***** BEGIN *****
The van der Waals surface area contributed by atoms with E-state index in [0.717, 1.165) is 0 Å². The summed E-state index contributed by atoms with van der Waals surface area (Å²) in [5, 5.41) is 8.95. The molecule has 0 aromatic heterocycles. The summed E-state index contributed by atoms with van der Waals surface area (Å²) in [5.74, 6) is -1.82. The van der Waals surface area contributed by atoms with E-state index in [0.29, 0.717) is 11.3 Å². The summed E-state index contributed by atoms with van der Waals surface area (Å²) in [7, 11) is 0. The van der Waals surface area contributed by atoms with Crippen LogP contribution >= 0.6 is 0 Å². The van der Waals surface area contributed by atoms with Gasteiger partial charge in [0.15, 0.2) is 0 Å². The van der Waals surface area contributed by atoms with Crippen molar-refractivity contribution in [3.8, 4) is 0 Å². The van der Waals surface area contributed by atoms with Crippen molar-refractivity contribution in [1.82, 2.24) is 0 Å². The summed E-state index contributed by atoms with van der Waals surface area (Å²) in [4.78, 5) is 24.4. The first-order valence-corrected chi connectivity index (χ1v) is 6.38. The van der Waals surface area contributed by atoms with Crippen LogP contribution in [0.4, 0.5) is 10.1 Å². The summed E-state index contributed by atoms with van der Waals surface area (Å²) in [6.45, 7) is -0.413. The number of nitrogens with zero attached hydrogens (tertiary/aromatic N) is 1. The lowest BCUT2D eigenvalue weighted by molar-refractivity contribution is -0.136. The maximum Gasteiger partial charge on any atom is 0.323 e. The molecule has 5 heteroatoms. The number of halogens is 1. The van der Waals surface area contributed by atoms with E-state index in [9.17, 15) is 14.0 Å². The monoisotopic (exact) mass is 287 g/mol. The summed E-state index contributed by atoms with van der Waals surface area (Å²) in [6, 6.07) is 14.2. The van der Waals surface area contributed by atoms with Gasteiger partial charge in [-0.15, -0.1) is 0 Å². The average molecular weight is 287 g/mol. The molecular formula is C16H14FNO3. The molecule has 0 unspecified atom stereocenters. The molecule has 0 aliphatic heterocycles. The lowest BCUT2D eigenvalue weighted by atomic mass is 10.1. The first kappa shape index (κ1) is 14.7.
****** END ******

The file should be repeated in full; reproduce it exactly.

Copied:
The van der Waals surface area contributed by atoms with E-state index in [0.717, 1.165) is 0 Å². The summed E-state index contributed by atoms with van der Waals surface area (Å²) in [5, 5.41) is 8.95. The molecule has 0 aromatic heterocycles. The summed E-state index contributed by atoms with van der Waals surface area (Å²) in [5.74, 6) is -1.82. The van der Waals surface area contributed by atoms with E-state index in [0.29, 0.717) is 11.3 Å². The summed E-state index contributed by atoms with van der Waals surface area (Å²) in [7, 11) is 0. The van der Waals surface area contributed by atoms with Crippen LogP contribution >= 0.6 is 0 Å². The van der Waals surface area contributed by atoms with Gasteiger partial charge in [0.15, 0.2) is 0 Å². The van der Waals surface area contributed by atoms with Crippen molar-refractivity contribution in [3.8, 4) is 0 Å². The van der Waals surface area contributed by atoms with Crippen molar-refractivity contribution in [1.82, 2.24) is 0 Å². The summed E-state index contributed by atoms with van der Waals surface area (Å²) in [4.78, 5) is 24.4. The first-order valence-corrected chi connectivity index (χ1v) is 6.38. The van der Waals surface area contributed by atoms with Crippen LogP contribution in [0.4, 0.5) is 10.1 Å². The summed E-state index contributed by atoms with van der Waals surface area (Å²) in [6.45, 7) is -0.413. The number of nitrogens with zero attached hydrogens (tertiary/aromatic N) is 1. The lowest BCUT2D eigenvalue weighted by molar-refractivity contribution is -0.136. The maximum Gasteiger partial charge on any atom is 0.323 e. The molecule has 5 heteroatoms. The number of halogens is 1. The van der Waals surface area contributed by atoms with E-state index in [9.17, 15) is 14.0 Å². The monoisotopic (exact) mass is 287 g/mol. The summed E-state index contributed by atoms with van der Waals surface area (Å²) in [6, 6.07) is 14.2. The van der Waals surface area contributed by atoms with Gasteiger partial charge in [-0.15, -0.1) is 0 Å². The average molecular weight is 287 g/mol. The molecular formula is C16H14FNO3. The molecule has 0 unspecified atom stereocenters. The molecule has 0 aliphatic heterocycles. The lowest BCUT2D eigenvalue weighted by atomic mass is 10.1. The first kappa shape index (κ1) is 14.7.